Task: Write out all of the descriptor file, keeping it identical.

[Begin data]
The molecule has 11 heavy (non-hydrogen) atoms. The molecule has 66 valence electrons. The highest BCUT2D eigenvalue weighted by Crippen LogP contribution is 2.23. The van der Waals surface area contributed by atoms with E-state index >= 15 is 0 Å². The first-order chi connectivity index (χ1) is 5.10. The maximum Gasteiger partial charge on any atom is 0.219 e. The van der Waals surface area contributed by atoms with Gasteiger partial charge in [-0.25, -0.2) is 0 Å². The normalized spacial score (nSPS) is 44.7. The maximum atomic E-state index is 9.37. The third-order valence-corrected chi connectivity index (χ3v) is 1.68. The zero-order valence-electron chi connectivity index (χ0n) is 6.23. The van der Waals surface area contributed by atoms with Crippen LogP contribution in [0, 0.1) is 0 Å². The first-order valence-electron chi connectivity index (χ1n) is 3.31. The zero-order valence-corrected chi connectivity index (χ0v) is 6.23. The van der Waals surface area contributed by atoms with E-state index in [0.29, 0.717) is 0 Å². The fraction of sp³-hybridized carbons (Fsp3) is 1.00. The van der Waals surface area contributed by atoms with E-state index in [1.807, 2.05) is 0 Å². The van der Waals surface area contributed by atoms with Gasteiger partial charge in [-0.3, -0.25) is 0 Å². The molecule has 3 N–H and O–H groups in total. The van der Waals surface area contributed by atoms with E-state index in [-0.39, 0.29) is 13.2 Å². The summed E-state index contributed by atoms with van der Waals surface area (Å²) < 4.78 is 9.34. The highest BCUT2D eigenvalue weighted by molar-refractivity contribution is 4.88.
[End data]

The molecule has 11 heavy (non-hydrogen) atoms. The molecule has 66 valence electrons. The highest BCUT2D eigenvalue weighted by Crippen LogP contribution is 2.23. The van der Waals surface area contributed by atoms with E-state index >= 15 is 0 Å². The first-order chi connectivity index (χ1) is 5.10. The maximum Gasteiger partial charge on any atom is 0.219 e. The van der Waals surface area contributed by atoms with Gasteiger partial charge in [-0.25, -0.2) is 0 Å². The normalized spacial score (nSPS) is 44.7. The maximum atomic E-state index is 9.37. The third-order valence-corrected chi connectivity index (χ3v) is 1.68. The zero-order valence-electron chi connectivity index (χ0n) is 6.23. The van der Waals surface area contributed by atoms with Crippen LogP contribution in [0, 0.1) is 0 Å². The first-order valence-electron chi connectivity index (χ1n) is 3.31. The zero-order valence-corrected chi connectivity index (χ0v) is 6.23. The van der Waals surface area contributed by atoms with E-state index in [0.29, 0.717) is 0 Å². The fraction of sp³-hybridized carbons (Fsp3) is 1.00. The van der Waals surface area contributed by atoms with E-state index in [1.807, 2.05) is 0 Å². The van der Waals surface area contributed by atoms with Gasteiger partial charge in [-0.3, -0.25) is 0 Å². The molecule has 3 N–H and O–H groups in total. The van der Waals surface area contributed by atoms with E-state index in [-0.39, 0.29) is 13.2 Å². The summed E-state index contributed by atoms with van der Waals surface area (Å²) < 4.78 is 9.34. The highest BCUT2D eigenvalue weighted by molar-refractivity contribution is 4.88.